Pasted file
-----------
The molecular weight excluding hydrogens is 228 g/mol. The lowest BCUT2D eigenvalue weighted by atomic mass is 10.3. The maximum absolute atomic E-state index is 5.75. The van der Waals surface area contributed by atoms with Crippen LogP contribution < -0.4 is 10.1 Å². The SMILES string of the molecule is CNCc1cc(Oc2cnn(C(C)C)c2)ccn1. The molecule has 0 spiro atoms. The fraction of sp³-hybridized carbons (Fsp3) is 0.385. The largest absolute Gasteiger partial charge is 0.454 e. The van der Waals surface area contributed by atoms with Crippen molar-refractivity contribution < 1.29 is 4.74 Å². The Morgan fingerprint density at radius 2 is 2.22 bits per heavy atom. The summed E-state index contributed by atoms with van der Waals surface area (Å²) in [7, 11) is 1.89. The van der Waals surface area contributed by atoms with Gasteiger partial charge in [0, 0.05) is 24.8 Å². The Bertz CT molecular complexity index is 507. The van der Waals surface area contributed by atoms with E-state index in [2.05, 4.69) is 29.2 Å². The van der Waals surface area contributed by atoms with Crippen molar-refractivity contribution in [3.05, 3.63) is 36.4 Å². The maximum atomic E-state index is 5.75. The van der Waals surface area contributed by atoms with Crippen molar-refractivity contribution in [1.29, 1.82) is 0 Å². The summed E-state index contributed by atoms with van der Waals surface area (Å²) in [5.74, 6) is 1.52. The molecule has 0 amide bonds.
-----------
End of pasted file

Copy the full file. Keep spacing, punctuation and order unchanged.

The molecular weight excluding hydrogens is 228 g/mol. The lowest BCUT2D eigenvalue weighted by atomic mass is 10.3. The maximum absolute atomic E-state index is 5.75. The van der Waals surface area contributed by atoms with Crippen LogP contribution < -0.4 is 10.1 Å². The SMILES string of the molecule is CNCc1cc(Oc2cnn(C(C)C)c2)ccn1. The molecule has 0 spiro atoms. The fraction of sp³-hybridized carbons (Fsp3) is 0.385. The largest absolute Gasteiger partial charge is 0.454 e. The van der Waals surface area contributed by atoms with Crippen molar-refractivity contribution < 1.29 is 4.74 Å². The Morgan fingerprint density at radius 2 is 2.22 bits per heavy atom. The summed E-state index contributed by atoms with van der Waals surface area (Å²) in [7, 11) is 1.89. The van der Waals surface area contributed by atoms with Gasteiger partial charge in [0, 0.05) is 24.8 Å². The Bertz CT molecular complexity index is 507. The van der Waals surface area contributed by atoms with E-state index in [2.05, 4.69) is 29.2 Å². The van der Waals surface area contributed by atoms with Crippen molar-refractivity contribution in [3.05, 3.63) is 36.4 Å². The maximum atomic E-state index is 5.75. The van der Waals surface area contributed by atoms with Crippen molar-refractivity contribution in [1.29, 1.82) is 0 Å². The summed E-state index contributed by atoms with van der Waals surface area (Å²) in [5.74, 6) is 1.52. The molecule has 0 amide bonds.